The kitchen uses cheddar, jack, and Gruyère, hardly an unknown combination in today's world of mac-and-cheese connoisseurship, but the result is a creaminess and intense depth of flavor that leaves one longing for more, even though the serving crock is not small.
The Bistro 9 burger ($8, plus another buck for cheese) is made from Niman Ranch beef, which manages to remain tasty and juicy even when slightly overcooked. I'd ordered mine medium rare, which maybe is such a common expression that it no longer registers in the awareness of busy servers. Medium well isn't ruinous for a burger, just faintly disappointing. A nice pillowy bun helped soften the letdown, as did a stack of fresh french fries, some with bits of skin still attached.
A word on the soups: try them. (All right, two words.) The signature soup is a hearty lentil ($4.50 for a cup), semipureed and sweetened by a raft of caramelized onions. A sometime offering is red bean with vegetable (also $4.50 for a cup), a full puree the color of tomato soup, decorated with pipings of crème fraîche and summoning the spirits of both minestrone and chili. It's like a blind date for soup that works out.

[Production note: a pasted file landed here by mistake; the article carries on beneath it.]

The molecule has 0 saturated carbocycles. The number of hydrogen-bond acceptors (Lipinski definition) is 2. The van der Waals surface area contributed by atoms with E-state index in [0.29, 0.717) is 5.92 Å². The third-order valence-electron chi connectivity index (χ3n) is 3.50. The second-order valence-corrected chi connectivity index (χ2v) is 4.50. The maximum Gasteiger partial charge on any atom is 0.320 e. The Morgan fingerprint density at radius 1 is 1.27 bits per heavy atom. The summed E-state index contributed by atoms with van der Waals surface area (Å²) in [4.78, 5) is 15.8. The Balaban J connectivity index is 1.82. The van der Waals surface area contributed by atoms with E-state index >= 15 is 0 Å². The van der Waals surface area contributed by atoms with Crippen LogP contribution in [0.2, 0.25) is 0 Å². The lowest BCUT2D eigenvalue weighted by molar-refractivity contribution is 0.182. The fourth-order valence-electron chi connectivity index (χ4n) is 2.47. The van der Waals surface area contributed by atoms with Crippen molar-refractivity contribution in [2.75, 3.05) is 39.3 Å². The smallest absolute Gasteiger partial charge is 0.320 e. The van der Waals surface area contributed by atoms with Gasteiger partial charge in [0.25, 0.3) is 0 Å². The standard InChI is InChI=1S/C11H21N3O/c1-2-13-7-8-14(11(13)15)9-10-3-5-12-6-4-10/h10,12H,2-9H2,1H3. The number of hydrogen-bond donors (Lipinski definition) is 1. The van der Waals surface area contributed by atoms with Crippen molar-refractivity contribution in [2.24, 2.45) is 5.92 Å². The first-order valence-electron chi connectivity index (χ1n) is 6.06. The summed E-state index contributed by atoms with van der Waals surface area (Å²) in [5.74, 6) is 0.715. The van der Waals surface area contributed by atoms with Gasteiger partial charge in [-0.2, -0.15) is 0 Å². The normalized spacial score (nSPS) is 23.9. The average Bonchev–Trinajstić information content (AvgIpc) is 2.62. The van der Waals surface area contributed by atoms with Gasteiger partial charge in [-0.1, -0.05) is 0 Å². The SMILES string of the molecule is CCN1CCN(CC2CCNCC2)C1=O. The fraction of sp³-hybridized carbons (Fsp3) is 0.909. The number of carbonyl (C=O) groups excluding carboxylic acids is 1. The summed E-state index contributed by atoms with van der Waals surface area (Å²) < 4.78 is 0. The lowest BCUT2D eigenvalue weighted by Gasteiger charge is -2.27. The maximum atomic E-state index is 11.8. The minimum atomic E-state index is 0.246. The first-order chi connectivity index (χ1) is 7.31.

For dessert, how about a shameless wallow in the brownie sundae ($6.50), several scoops of ice cream plopped over warm, chocolate chipstudded brownies, with a heavy lacquering of hot fudge sauce? It's plenty for two and then some. The only issue is likely to be in agreeing on what kind of ice cream you want, since you get a choice. I demurred in the selection and heard, from across the table, chocolate being chosen. Chocolate ice cream with chocolate chocolate-chip brownies and chocolate sauce? And how about a tube of Clearasil on the side?
Still, we left happy. We even waved at the Park Chow people before slipping off into the night. *
Daily, 11 a.m.10 p.m.
1224 Ninth Ave., SF
Beer and wine
Comfortable noise level